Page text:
- Goodness Is Like WaterLaozi's Vision of Fundamental Nature, Life, and Light
In the Daode jing,Laozi describes Dao as "… the beginning of all things under heaven" (ch. 52; Wei et al. 1992, 119)1 and says that "Dao gave birth" to all beings (1992, 117). Dao is the backbone of Laozi's naturalistic philosophy. All things in the universe have come from Dao through the interaction of yin and yang so that, for Laozi, creation is ex material: an ongoing ordered process of change is applied to unorganized matter which then becomes organized matter—a tree, plant, human being, etc.
Two key concepts to better understand Dao are our "fundamental Dao-nature" (de 德) and "light" (guang 光), which Dao has put in all human beings. Through the latter we know what the right thing to do is, that is, it represents our conscience. I call (de 德) "fundamental Daonature" for a reason. Both our physical body and our (inner) de have come to us from Dao. The difference is that our physical bodies are the result of the interaction of forces that came into existence leading to the creation of more life in a chain of events expanding over many generations. Thus, Dao made yin and yang and their interaction produced a third thing and so on till the myriad things we now have in the universe have been produced, us including. It is not the same with de. Laozi believes that at some point in that process of things coming into existence Dao directly (and not through the interaction of other forces or events) [End Page 153] put in each thing created their de. This de or "fundamental Dao-nature" in all beings is that by which "they could exist" (Fung 2007, 170).
For practicality and to avoid the repetition of the use of the word Dao, from now on I will refer to de as (our) fundamental nature. Our fundamental nature is the reason why Laozi trusts that humankind can and indeed should be allowed to act naturally, rather than depending on too many rules for proper conduct. It also manifests through a light within people. Both our fundamental nature and light come directly from Dao. Our inner light guides our behavior so as to follow what, according to our fundamental nature, is natural in us. Consequently, we all know what the right thing to do is (ch. 78; Wei et al. 1992, 177). Indeed, it is through our adherence to the dictates of Dao's light that Dao can preserve us.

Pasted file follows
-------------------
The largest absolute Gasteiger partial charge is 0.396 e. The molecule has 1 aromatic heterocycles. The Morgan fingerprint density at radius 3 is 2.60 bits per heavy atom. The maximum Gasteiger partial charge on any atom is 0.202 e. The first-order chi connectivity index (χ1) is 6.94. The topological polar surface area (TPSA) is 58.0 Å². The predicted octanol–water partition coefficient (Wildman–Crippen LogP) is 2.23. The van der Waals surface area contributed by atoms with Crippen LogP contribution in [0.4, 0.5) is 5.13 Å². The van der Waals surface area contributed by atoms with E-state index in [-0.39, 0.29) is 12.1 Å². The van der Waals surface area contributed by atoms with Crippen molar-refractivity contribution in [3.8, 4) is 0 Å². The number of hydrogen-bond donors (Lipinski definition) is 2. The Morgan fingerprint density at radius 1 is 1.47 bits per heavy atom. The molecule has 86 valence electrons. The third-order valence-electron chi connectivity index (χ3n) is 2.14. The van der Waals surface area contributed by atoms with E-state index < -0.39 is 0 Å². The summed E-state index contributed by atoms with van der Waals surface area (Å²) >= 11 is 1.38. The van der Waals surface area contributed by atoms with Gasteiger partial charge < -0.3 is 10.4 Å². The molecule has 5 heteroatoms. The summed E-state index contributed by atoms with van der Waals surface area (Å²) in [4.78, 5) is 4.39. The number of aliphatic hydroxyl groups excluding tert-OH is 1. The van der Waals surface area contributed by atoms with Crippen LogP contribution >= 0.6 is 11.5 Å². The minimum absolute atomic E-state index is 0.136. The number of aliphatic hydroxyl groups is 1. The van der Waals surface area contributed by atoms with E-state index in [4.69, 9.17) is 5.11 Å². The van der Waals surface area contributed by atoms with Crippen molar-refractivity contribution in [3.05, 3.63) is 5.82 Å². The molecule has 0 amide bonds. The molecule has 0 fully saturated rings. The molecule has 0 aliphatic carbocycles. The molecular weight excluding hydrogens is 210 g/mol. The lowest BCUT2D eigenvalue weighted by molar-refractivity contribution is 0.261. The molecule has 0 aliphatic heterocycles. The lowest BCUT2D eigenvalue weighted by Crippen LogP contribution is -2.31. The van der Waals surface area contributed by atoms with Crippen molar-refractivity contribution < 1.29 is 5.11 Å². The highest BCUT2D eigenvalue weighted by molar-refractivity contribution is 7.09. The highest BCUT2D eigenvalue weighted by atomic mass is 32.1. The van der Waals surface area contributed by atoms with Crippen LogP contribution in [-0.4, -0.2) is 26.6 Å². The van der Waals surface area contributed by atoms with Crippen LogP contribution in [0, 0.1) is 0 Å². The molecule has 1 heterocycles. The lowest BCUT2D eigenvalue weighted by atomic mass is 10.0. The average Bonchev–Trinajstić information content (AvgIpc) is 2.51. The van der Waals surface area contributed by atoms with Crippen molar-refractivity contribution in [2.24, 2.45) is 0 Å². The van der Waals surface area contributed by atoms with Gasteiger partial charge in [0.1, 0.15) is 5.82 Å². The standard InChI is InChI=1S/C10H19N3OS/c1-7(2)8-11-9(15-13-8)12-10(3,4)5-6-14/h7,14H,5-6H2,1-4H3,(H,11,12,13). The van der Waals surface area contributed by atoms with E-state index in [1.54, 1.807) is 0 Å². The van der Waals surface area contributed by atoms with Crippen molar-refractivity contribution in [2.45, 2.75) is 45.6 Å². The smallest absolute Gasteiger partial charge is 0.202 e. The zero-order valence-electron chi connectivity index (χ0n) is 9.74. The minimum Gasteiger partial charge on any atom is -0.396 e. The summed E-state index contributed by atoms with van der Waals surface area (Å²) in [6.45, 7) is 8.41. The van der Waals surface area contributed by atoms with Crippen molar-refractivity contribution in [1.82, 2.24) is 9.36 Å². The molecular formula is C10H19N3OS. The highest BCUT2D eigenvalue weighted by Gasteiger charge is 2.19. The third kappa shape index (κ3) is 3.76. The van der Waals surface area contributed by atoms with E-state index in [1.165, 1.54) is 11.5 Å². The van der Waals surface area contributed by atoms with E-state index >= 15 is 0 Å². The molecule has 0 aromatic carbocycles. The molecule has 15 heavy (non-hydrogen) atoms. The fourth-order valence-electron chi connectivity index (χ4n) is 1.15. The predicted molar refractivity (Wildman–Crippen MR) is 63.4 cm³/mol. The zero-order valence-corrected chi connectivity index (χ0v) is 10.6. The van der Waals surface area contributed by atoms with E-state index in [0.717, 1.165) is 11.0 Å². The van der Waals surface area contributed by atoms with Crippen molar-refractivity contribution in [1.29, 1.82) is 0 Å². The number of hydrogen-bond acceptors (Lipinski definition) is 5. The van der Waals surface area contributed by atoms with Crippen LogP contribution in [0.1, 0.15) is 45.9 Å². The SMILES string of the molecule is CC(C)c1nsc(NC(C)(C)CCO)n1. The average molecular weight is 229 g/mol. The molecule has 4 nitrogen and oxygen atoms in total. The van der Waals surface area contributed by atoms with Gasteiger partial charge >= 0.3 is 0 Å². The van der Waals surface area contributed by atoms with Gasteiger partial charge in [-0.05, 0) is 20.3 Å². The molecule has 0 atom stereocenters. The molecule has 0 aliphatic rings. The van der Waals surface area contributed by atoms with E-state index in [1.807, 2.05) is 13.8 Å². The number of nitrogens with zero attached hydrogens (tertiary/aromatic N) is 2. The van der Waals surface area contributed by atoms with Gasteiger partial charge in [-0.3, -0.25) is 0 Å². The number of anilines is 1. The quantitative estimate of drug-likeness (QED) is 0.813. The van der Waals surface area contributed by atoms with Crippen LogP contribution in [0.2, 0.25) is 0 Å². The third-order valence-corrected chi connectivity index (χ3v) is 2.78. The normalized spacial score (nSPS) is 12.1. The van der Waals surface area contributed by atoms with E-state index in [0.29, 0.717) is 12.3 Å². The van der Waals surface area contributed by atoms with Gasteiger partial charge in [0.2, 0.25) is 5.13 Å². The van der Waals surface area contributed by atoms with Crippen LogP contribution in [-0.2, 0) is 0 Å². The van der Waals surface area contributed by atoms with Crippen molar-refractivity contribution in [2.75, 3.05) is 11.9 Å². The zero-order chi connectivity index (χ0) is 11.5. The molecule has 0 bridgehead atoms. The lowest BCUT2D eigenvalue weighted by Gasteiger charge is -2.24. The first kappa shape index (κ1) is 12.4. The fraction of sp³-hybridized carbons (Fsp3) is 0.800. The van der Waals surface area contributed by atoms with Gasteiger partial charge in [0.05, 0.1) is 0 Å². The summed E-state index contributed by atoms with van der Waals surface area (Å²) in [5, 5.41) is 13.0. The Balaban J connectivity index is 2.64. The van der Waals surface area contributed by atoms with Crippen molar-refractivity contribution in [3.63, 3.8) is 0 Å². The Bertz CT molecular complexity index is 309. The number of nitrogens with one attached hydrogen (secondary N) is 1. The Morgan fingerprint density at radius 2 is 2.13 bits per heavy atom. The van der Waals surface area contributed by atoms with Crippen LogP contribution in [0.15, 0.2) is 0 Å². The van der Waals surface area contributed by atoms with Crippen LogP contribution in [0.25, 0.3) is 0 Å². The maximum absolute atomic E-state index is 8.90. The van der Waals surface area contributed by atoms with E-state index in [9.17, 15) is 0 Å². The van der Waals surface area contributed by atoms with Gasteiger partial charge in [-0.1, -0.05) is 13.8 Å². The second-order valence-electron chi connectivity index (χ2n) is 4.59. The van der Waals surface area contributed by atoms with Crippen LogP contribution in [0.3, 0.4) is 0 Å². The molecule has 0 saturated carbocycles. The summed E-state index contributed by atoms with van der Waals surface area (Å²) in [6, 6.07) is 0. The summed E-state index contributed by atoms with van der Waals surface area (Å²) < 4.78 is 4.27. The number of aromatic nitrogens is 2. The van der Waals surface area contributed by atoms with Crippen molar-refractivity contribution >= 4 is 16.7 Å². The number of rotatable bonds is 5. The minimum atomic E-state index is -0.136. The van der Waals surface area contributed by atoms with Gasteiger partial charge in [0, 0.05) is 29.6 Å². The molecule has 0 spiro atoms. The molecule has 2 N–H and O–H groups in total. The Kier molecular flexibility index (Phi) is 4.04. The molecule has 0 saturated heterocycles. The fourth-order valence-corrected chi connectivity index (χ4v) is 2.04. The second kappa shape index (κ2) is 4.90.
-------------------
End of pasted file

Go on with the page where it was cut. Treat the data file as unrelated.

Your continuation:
In a nutshell, what is Dao? While remaining obscure, it is the source from which all sprang (1992, 119). Found in all things that exist, it guides behavior and operates through a persuasive organized process—almost like natural law in Western thought—something that works through flow rather than force. Dao represents the proper way to lead our lives and is the source of all goodness (shan). Thus, Laozi speaks of goodness as a standard to be worked on: it must be pursued because it means adhering to Dao. The way to pursue this goodness, then, comes from within: it starts with the way we use our fundamental nature and light
Inasmuch as Dao is "the very progenitor of all things" (ch. 4; Wei et al. 1992, 9),2 Laozi describes the creation in terms of Dao: "Dao gave birth to the One; the One gave birth to the two; the two gave birth to the three; and the three gave birth to the ten thousand things" (ch. 42; 1992, 99).3 Dao and the One are very close, describing the unfolding cosmos in its state of nonbeing (Dao) and first being (One), from which all else come into existence. As for the meaning of the two and the three, Fung Yu-lan states that it "may simply be the same as saying that from being come all things. Being is one, and two and three are the beginning of the many" (2007, 156). The Huainanzi explains it in terms of yin and yang arising from Dao, which in turn interact to bring about a level of harmony, a three...